ReviewWriter: Dzamira DzafriWriter Ratings:Overall: Cast: Plot: Effects: Cinematography: Watch this if you liked:
“Zombie Kampung Pisang”
It is not understandable why director Opie Zami was so harsh on himself when asked about his thoughts on his own first feature film, because quite frankly it was pretty entertaining. It had a good amount of scares that left audiences nervous and weary, and it also left us in stitches at most parts.
Malaysia's obsession with the horror/comedy genre has led many directors to do better in making films that entertain you when they make these types of films. This genre coupling is rarely seen elsewhere, even in Hollywood and especially ones that are tolerable enough to watch, very unlike poor excuses of films like the "Scary Movie" collection. When it comes to horror/comedy, Malaysia has got it right most of the time.
"Kecoh! Hantu Raya Tok Chai" is a great example of a horror/comedy that is enjoyable to watch as it does not force too much into the story. The plot is straightforward with simple and direct intentions, which is to bury the haunted body of Tok Chai.
It was strange that they had cast Saiful Apek in this role. Though it is splendid that the main lead actor was not Aaron Aziz again but this role did not do him justice. It was such a boring character and it did not make Saiful Apek shine and do what he did best. He had comedic parts but it seemed like he was trying too hard to be a generic lead actor, and he should not.
When it came to the leading lady, Intan Ladyana was absolutely delightful to watch as Corporal Lisa. Even though she did not really have that big of a role and not much room for character development as she was mostly there to be the love interest for Saiful Apek's Ebby, Intan's personality shone through and it was fun to watch a lady act goofy and flawed.
The rest of the cast was also very memorable, and it is difficult to commend on all of them in the review but it definitely looked like they enjoyed working in the film and none of them seemed to be forced to act as a character they didn't really relate to. The only people that needed to be picked at were Ebby's pair of friends.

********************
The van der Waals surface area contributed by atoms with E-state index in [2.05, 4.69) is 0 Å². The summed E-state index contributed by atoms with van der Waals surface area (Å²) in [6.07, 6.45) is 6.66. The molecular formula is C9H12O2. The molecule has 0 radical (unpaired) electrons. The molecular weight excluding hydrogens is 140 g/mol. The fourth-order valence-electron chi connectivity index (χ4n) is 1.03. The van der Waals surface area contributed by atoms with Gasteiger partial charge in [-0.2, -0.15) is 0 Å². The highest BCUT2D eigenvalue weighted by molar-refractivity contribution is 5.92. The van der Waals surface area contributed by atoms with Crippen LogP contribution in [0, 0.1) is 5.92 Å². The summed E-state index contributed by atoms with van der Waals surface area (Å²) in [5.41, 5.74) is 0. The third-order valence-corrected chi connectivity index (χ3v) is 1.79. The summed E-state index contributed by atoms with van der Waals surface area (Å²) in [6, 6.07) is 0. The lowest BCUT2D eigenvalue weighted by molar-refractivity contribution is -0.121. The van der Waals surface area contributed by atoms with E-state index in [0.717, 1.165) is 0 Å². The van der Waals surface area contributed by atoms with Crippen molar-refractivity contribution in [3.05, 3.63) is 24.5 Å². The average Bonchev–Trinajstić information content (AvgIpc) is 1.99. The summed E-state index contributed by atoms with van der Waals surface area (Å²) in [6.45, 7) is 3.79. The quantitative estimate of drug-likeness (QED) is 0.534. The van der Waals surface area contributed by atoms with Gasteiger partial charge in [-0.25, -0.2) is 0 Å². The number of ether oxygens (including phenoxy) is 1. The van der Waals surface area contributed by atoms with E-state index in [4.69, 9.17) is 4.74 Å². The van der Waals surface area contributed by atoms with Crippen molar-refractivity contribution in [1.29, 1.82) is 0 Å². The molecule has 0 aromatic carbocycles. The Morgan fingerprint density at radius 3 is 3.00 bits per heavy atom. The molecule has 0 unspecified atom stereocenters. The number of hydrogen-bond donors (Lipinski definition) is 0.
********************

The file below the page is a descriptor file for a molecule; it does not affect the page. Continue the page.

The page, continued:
It is known that the two of them came from the "Raja Lawak" series but at the beginning, their comedic timing seemed a little off and it was difficult to understand their jokes and lines. But as the movie progressed and we got the hang of them, the chemistry between them became more obvious. It is also clever how during one scene when both of them were at a cafe, the television behind them played the scene of Tweedle Dee and Tweedle Dum from Tim Burton's "Alice In Wonderland", making the audience see that these two characters are the Tweedles of the story. It was a very clever move by Opie.
Another pair of characters that are well-liked are the grave diggers, and they are fun to watch because of the subtle hints that these two men are like a married couple.
There were genuine nerve-wracking scenes thanks to the "ghost" of Tok Chai. It was a good mix of horror and comedy since you do not know whether to scream or laugh at times.
While there were some good reasons to see the show, there were also some weak points about the film that needed to be mentioned. As you watch the film, it did seem like it drags, but it is understandable as the movie takes place over the course of just one night when most films take place over several days, weeks, months and even years in an hour and a half.
The ending of the film was also disappointing, as it did not make any sense and the director wanted to leave the ending without much satisfaction as he wanted to make sequels. This resulted in an anti-climax, and it left audiences feeling confused.
For movies to make a lasting impression, the ending is just as important as the rest of the film because the ending is where people's minds are left at the end. Hopefully, audiences get to appreciate the movie as a whole, and not just the forgettable ending.Cinema Online, 05 April 2013